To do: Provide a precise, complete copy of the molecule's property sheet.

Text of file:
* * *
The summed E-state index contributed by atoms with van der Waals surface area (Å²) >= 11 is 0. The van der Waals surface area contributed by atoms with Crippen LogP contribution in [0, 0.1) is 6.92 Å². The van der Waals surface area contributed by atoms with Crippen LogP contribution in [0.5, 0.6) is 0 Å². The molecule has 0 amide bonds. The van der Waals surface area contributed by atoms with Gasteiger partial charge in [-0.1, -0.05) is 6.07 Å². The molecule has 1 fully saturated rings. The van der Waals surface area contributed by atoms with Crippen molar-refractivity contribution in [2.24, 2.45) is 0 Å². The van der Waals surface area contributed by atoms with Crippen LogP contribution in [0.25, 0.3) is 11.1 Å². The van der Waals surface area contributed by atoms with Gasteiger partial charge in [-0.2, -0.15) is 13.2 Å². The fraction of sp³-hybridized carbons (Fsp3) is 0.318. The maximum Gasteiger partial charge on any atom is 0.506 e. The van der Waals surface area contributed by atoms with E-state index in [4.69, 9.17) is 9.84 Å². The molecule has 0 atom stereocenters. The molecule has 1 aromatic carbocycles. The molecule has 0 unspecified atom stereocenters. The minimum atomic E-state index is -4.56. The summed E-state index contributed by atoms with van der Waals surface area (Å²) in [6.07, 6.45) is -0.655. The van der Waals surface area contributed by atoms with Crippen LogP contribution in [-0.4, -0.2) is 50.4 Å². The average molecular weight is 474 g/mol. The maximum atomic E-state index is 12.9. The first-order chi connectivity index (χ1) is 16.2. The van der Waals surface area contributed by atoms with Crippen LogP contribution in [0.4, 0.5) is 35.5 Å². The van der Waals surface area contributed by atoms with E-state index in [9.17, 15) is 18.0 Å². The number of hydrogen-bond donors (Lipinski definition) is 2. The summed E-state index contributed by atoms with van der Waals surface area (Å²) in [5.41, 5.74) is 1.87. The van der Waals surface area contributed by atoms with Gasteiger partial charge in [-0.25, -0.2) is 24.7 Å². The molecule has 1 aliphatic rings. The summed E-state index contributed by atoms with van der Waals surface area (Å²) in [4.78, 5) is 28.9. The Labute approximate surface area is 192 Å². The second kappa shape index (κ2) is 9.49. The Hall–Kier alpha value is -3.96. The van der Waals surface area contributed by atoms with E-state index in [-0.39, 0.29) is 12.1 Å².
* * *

The summed E-state index contributed by atoms with van der Waals surface area (Å²) >= 11 is 0. The van der Waals surface area contributed by atoms with Crippen LogP contribution in [0, 0.1) is 6.92 Å². The van der Waals surface area contributed by atoms with Crippen LogP contribution in [0.5, 0.6) is 0 Å². The molecule has 0 amide bonds. The van der Waals surface area contributed by atoms with Gasteiger partial charge in [-0.1, -0.05) is 6.07 Å². The molecule has 1 fully saturated rings. The van der Waals surface area contributed by atoms with Crippen molar-refractivity contribution in [2.24, 2.45) is 0 Å². The van der Waals surface area contributed by atoms with Crippen LogP contribution in [0.25, 0.3) is 11.1 Å². The van der Waals surface area contributed by atoms with Gasteiger partial charge in [-0.2, -0.15) is 13.2 Å². The fraction of sp³-hybridized carbons (Fsp3) is 0.318. The maximum Gasteiger partial charge on any atom is 0.506 e. The van der Waals surface area contributed by atoms with E-state index in [4.69, 9.17) is 9.84 Å². The molecule has 0 atom stereocenters. The molecule has 1 aromatic carbocycles. The molecule has 0 unspecified atom stereocenters. The minimum atomic E-state index is -4.56. The summed E-state index contributed by atoms with van der Waals surface area (Å²) in [6.07, 6.45) is -0.655. The van der Waals surface area contributed by atoms with Crippen LogP contribution in [-0.4, -0.2) is 50.4 Å². The average molecular weight is 474 g/mol. The maximum atomic E-state index is 12.9. The first-order chi connectivity index (χ1) is 16.2. The van der Waals surface area contributed by atoms with Crippen LogP contribution in [0.4, 0.5) is 35.5 Å². The van der Waals surface area contributed by atoms with E-state index in [9.17, 15) is 18.0 Å². The number of hydrogen-bond donors (Lipinski definition) is 2. The summed E-state index contributed by atoms with van der Waals surface area (Å²) in [5.41, 5.74) is 1.87. The van der Waals surface area contributed by atoms with Gasteiger partial charge in [-0.25, -0.2) is 24.7 Å². The molecule has 1 aliphatic rings. The summed E-state index contributed by atoms with van der Waals surface area (Å²) in [4.78, 5) is 28.9. The Labute approximate surface area is 192 Å². The second kappa shape index (κ2) is 9.49. The Hall–Kier alpha value is -3.96. The van der Waals surface area contributed by atoms with E-state index in [-0.39, 0.29) is 12.1 Å².